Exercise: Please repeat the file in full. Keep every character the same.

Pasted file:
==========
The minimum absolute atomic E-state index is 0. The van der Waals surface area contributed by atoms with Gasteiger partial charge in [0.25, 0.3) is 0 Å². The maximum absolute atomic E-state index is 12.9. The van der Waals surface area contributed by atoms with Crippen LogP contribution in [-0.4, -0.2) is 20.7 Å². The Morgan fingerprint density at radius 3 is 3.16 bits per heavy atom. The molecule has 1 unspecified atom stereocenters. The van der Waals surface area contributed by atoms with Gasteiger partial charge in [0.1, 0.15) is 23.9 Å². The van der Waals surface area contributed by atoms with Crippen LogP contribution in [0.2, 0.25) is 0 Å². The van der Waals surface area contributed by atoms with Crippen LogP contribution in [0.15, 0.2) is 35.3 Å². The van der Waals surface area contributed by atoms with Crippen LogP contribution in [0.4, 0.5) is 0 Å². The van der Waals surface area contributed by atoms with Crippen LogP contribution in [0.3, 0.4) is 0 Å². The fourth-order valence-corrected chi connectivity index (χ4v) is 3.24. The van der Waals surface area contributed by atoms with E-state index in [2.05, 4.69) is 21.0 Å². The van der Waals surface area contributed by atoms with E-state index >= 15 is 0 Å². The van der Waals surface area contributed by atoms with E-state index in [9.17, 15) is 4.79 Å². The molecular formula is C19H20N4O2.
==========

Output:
The minimum absolute atomic E-state index is 0. The van der Waals surface area contributed by atoms with Gasteiger partial charge in [0.25, 0.3) is 0 Å². The maximum absolute atomic E-state index is 12.9. The van der Waals surface area contributed by atoms with Crippen LogP contribution in [-0.4, -0.2) is 20.7 Å². The Morgan fingerprint density at radius 3 is 3.16 bits per heavy atom. The molecule has 1 unspecified atom stereocenters. The van der Waals surface area contributed by atoms with Gasteiger partial charge in [0.1, 0.15) is 23.9 Å². The van der Waals surface area contributed by atoms with Crippen LogP contribution in [0.2, 0.25) is 0 Å². The van der Waals surface area contributed by atoms with Crippen LogP contribution in [0.15, 0.2) is 35.3 Å². The van der Waals surface area contributed by atoms with Crippen LogP contribution in [0.4, 0.5) is 0 Å². The van der Waals surface area contributed by atoms with Crippen LogP contribution in [0.3, 0.4) is 0 Å². The fourth-order valence-corrected chi connectivity index (χ4v) is 3.24. The van der Waals surface area contributed by atoms with E-state index in [2.05, 4.69) is 21.0 Å². The van der Waals surface area contributed by atoms with E-state index >= 15 is 0 Å². The van der Waals surface area contributed by atoms with E-state index in [9.17, 15) is 4.79 Å². The molecular formula is C19H20N4O2.